They may not be Twitter stars just yet, but they are funny, cynical, female and don't necessarily wear the feminist tag
Shreyasi Sarkar. Pic/Pradeep Dhivar
24, marketing associate
Tweeting seriously since: 2014
What she tweets: Onion Rings are Kanda Bhajiya which went to study abroad after engineering
Tackling trolls: I keep away from groupism. I don't troll, and I just block trolls
Twitter groups are scary. They gang up and troll. There is no way I'd want to do that. I got popular because I tagged onto Bollywood fame. I'd take part in every Bollywood competition there was. When a film releases, the social media team creates a handle for it, and they run contests through it. I kept winning them, one after another. Perhaps because no one else took those as seriously as me. Through these I met Alia Bhatt, Ranveer Singh, Sonam Kapoor, Fawad Khan and scores more. That got me more followers. I tend to discuss what's already going viral, and he-and-she jokes. I hope this helps me quit my marketing job for a career in stand-up comedy. I was the intelligent one, so my parents are not going to particularly like it. But they can't avoid it. My dad's friends have been telling him, 'Do you know how popular your daughter is?'
Ria Mukherjee. Pic/Rane Ashish
34, Mumbai-based PR executive
Tweeting seriously since: 2015
What she tweets: Client: So we want front pages. Can you ensure that?
Me: *please check aukad* Sure, it's doable
Tackling trolls: It's easy. Just mute and block
People are surprised that women can be funny on Twitter! Actually, funny in general. It's where I voice my angst and cynicism. I am a big cynic and can find fault in anything. I was surprised when people found my sarcastic rants funny. Twitter turned out to be fresh after Facebook, where everyone pretends to be happy. No one knew me, and I could say anything. It was the comfort of anonymity [I was enjoying]. This comes handy especially when I am tweeting about boredom at client meetings, boss trouble and general family drama. But it's really all about having fun. I am not an armchair activist who tweets about 'issues'. I am not claiming to be a feminist. Often, outrage results in little, so I don't do it.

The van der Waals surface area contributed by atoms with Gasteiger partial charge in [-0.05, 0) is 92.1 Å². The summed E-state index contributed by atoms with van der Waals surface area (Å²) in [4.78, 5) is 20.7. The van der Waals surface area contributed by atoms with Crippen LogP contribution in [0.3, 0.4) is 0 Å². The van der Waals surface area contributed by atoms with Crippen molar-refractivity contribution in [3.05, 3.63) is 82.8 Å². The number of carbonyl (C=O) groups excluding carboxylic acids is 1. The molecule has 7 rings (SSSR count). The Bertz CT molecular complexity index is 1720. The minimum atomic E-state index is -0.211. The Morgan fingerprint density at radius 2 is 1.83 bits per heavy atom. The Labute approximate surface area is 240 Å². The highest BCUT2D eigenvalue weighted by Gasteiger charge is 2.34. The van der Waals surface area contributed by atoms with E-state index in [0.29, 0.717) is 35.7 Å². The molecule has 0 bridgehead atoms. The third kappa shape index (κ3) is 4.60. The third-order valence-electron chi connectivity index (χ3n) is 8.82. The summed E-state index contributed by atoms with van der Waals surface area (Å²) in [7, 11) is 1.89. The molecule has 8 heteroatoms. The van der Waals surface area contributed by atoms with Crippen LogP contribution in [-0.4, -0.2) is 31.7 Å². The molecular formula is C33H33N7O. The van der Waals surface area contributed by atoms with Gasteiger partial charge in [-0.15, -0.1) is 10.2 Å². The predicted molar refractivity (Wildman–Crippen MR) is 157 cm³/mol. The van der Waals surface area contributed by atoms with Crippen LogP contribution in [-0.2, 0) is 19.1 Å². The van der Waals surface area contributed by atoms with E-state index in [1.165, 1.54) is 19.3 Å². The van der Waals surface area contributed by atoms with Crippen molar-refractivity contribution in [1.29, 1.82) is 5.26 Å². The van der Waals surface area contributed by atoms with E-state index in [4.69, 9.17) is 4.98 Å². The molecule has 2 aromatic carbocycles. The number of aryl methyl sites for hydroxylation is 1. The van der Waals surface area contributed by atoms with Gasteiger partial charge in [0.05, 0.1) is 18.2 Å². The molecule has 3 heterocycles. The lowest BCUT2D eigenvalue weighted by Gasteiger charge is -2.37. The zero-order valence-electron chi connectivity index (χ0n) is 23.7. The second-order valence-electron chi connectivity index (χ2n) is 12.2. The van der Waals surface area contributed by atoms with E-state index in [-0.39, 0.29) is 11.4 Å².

24, Mumbai-based student of medicine
Tweeting seriously since: 2015
What she tweets: Comedy TV shows have sad parts in them too and that's why I have trust issues
Tackling trolls: I never, ever react
I wish that my followers see the hypocrisy of society through my humour. Instead of ranting about it, I want them to smile at what I say. They respond better to the thought that way. My other favourite condition is being self-deprecatory. It's easy to relate to it because who doesn't experience self-doubt? This way, they know they are not alone.
27, runs content writing start-up in Delhi
Seriously tweeting since: 2015
What she tweets: People who voluntarily spend money at Starbucks, you will never be free of your sins
Tackling trolls: Never get bothered. They just want a reaction
Some women on twitter have 'feminist' on their CV. I think it's unnatural to discuss it 24/7. I'd swim through subjects, like being a tech cripple, to facing start-up problems and handling womanly woes. I get the funny gene from my Punjabi family where everyone's cracking a joke. It's all in your delivery, really. How you say something.
No. I'm not part of Twitter groups. Once you enter, you must cater to their whims and fancies. I want to be a free agent.
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